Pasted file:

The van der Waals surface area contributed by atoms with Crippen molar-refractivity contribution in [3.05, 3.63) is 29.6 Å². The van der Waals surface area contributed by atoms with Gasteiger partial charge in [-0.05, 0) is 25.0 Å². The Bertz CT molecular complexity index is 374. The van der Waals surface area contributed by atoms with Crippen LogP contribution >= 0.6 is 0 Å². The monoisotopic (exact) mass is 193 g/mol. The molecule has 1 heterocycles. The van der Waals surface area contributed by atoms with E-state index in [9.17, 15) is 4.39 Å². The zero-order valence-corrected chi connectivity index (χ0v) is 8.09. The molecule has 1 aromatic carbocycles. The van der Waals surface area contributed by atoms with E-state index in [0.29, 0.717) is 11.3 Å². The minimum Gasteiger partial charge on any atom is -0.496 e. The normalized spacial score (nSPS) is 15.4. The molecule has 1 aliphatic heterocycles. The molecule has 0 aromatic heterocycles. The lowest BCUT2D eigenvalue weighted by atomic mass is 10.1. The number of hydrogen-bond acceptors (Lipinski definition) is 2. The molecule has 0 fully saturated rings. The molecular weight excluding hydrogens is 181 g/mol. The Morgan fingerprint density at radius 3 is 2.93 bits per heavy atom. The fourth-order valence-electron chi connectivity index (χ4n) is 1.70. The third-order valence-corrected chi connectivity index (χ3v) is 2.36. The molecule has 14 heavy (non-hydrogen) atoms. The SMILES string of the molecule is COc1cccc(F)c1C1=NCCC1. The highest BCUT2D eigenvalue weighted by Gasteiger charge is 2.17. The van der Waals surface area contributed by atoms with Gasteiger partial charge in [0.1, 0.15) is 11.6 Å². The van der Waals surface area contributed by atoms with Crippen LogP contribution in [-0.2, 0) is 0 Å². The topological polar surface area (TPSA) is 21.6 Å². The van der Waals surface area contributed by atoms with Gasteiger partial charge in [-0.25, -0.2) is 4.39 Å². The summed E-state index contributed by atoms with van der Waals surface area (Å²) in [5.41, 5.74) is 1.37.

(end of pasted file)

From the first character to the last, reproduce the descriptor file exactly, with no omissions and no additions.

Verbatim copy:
The van der Waals surface area contributed by atoms with Crippen molar-refractivity contribution in [3.05, 3.63) is 29.6 Å². The van der Waals surface area contributed by atoms with Gasteiger partial charge in [-0.05, 0) is 25.0 Å². The Bertz CT molecular complexity index is 374. The van der Waals surface area contributed by atoms with Crippen LogP contribution >= 0.6 is 0 Å². The monoisotopic (exact) mass is 193 g/mol. The molecule has 1 heterocycles. The van der Waals surface area contributed by atoms with E-state index in [9.17, 15) is 4.39 Å². The zero-order valence-corrected chi connectivity index (χ0v) is 8.09. The molecule has 1 aromatic carbocycles. The van der Waals surface area contributed by atoms with E-state index in [0.29, 0.717) is 11.3 Å². The minimum Gasteiger partial charge on any atom is -0.496 e. The normalized spacial score (nSPS) is 15.4. The molecule has 1 aliphatic heterocycles. The molecule has 0 aromatic heterocycles. The lowest BCUT2D eigenvalue weighted by atomic mass is 10.1. The number of hydrogen-bond acceptors (Lipinski definition) is 2. The molecule has 0 fully saturated rings. The molecular weight excluding hydrogens is 181 g/mol. The Morgan fingerprint density at radius 3 is 2.93 bits per heavy atom. The fourth-order valence-electron chi connectivity index (χ4n) is 1.70. The third-order valence-corrected chi connectivity index (χ3v) is 2.36. The molecule has 14 heavy (non-hydrogen) atoms. The SMILES string of the molecule is COc1cccc(F)c1C1=NCCC1. The highest BCUT2D eigenvalue weighted by Gasteiger charge is 2.17. The van der Waals surface area contributed by atoms with Gasteiger partial charge in [0.1, 0.15) is 11.6 Å². The van der Waals surface area contributed by atoms with Crippen LogP contribution in [-0.2, 0) is 0 Å². The topological polar surface area (TPSA) is 21.6 Å². The van der Waals surface area contributed by atoms with Gasteiger partial charge in [-0.25, -0.2) is 4.39 Å². The summed E-state index contributed by atoms with van der Waals surface area (Å²) in [5.41, 5.74) is 1.37.